Staying Aloft ... One Day At a Time
Editor’s Pick
APRIL 25, 2011 12:30AM

Saved By Pop Culture: The English Patient and Me

Rate: 10 Flag



      In 1997, I was going through hell – The man I was in love with was going to marry someone else and the job I loved had just disappeared.  "The English Patient," the film directed by Anthony Minghella – from the novel by Michael Ondaatje – and that had opened a year earlier -- was the only place --  in its exploration of devastating loss and epic love – that I felt I could live.
            The hurt in Almasy’s eyes, conveyed by the incomparable Ralph Fiennes; the damaged nurse Hanna, played by Juliette Binoche, and all the other lost and searching souls caught up on the cusp of history in pre-war World II Cairo – and then in a villa somewhere in Tuscany just before the war ended caught my imagination and heart as no movie has done since.
           Living in the aftermath of my own broken love affair, I found myself going to the film over and over.. I knew every line before each actor uttered it. I would quote them for all my friends – who of course did not share my passion for the film.
       “Betrayals in war are nothing compared with Betrayals in peace… New lovers are nervous and tender  smash everything - for the heart is an organ of fire…” the Hungarian explorer Almasy wrote on the wrapping of a  Christmas firecracker before a passionate rendezvous with Catherine Clifton, the woman with whom he was having an adulterous affair – and who would eventually broke his heart. 
        I watched it over and over – even at home – for many years.  One day, I even met Ralph Fiennes on the street – who didn’t seem at all tortured and was very sweet – even when I told him of my obsessive devotion to the film.
         And life moved on.    All that loss I had felt somehow became absorbed into the fabric of my life – I got another job – many other jobs – met many other men – though none have equaled yet that Grand Passion.    And one day recently – I put on  "The English Patient. " And I just couldn’t finish it .  It just seemed impossibly sad.
I didn't live there anymore.







Your tags:


Enter the amount, and click "Tip" to submit!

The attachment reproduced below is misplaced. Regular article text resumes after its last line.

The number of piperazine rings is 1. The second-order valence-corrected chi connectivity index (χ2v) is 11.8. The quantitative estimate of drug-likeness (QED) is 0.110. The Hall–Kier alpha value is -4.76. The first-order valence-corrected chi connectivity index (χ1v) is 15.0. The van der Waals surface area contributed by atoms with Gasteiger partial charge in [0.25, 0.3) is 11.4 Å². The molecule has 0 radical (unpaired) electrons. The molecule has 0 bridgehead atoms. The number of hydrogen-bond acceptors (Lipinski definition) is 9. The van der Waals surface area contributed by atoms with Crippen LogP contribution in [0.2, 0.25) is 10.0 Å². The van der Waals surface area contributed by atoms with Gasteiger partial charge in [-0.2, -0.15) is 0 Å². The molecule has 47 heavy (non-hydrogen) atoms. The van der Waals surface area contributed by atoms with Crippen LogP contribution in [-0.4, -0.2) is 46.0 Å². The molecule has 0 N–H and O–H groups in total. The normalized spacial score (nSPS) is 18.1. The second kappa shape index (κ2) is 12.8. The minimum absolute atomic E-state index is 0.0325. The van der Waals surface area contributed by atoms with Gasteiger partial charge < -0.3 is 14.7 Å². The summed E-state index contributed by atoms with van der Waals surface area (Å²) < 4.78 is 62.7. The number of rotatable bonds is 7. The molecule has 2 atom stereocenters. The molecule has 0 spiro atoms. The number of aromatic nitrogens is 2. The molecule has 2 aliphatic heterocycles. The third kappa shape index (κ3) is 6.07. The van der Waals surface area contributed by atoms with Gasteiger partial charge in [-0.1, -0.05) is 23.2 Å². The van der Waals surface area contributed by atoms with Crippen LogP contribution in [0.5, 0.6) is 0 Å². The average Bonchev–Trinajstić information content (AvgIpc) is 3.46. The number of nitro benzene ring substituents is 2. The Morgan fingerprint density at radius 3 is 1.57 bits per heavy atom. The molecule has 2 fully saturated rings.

Recipient's email address:
Personal message (optional):

Your email address:


Type your comment below:
Nice's funny how we change & different stories resonate over time. I've never seen the movie, but loved the book...I just love Michael Ondaatje. His writing is like some kind of feverish dream of reality. My favorite book of his was Anil's Ghost, also very sad, about the civil war in Sri Lanka...

I'm glad you're at a happier place in your life now! I love your avatar!
When I went through my first divorce in 1994, I watched "A Claymation Christmas Celebration" over and over again. More times than I could ever count. For anyone who hasn't seen it, it's an animated cartoon featuring the California Raisins as a rhythm and blues band. I liked the music, I liked the personalities of the animated characters, I love Christmas ... for whatever reason, it mesmerized me. But why over and over again? I couldn't tell you. It just felt so comforting to know exactly what was going to happen, and that it would be something nice. In other words, completely unlike my real life had been in the years leading up to the divorce.

The things that happen in "The English Patient" aren't generally nice, but Almasy's devotion to Katharine was absolute and steadfast. Contrasted with your real life at that time, I wonder if that was the source of its appeal for you?
Beautifully succinct piece. I loved that movie.
I'm glad you are not "there" any more. Certain book, films and music eventually become reminders of milestones in our lives.
The English Patient (the book in my case, although I still think the movie is magnificent) was the keystone of 1997 for me too. I was working a job that required so much physical energy that I couldn't stay awake reading more than a page or two a night--I would go on to do a few degrees in literature, but that year, The English Patient was the only book I read. I'm not sure there is any other book I could have lived in that long. Now, like you, I can't go back.
Really nice post.~r
Oh I want to read the book. I think it's really interesting to read. Thanks for sharing this one.

Cascading Style Sheets - Fundamentals by | Marcel Crespo | Extensible Markup Language Web Fundamental by | Marcel Crespo
A wonderful movie to obsess over. Same thing often happens with songs. And then they become associated with a time and a place...that's sometimes very hard (physically and mentally) to return to. Thank you for sharing this.
Thanks for sharing this. I really relate to it - both how comforting something can be at a certain time, and then how you just can't go back there, even if you want to, again. Same with songs and also, for me, places.
I was alert as I read this for any indication that you were inspired to read Michael Ondaatje's novel of the same name. I hope you did. I read it before there was a movie. I could not bear even to try the movie and have never seen it. I did not wish to have any of my own mental images from the novel altered in any way.

Nonetheless, I am happy that the film helped you through a difficult time. This was quite well written.
Guys -- Thanks so much for all your beautiful words -- meant so much to me -- and yes -- I have read the book -- I was as obsessive over that as the movie! Much love, Annie!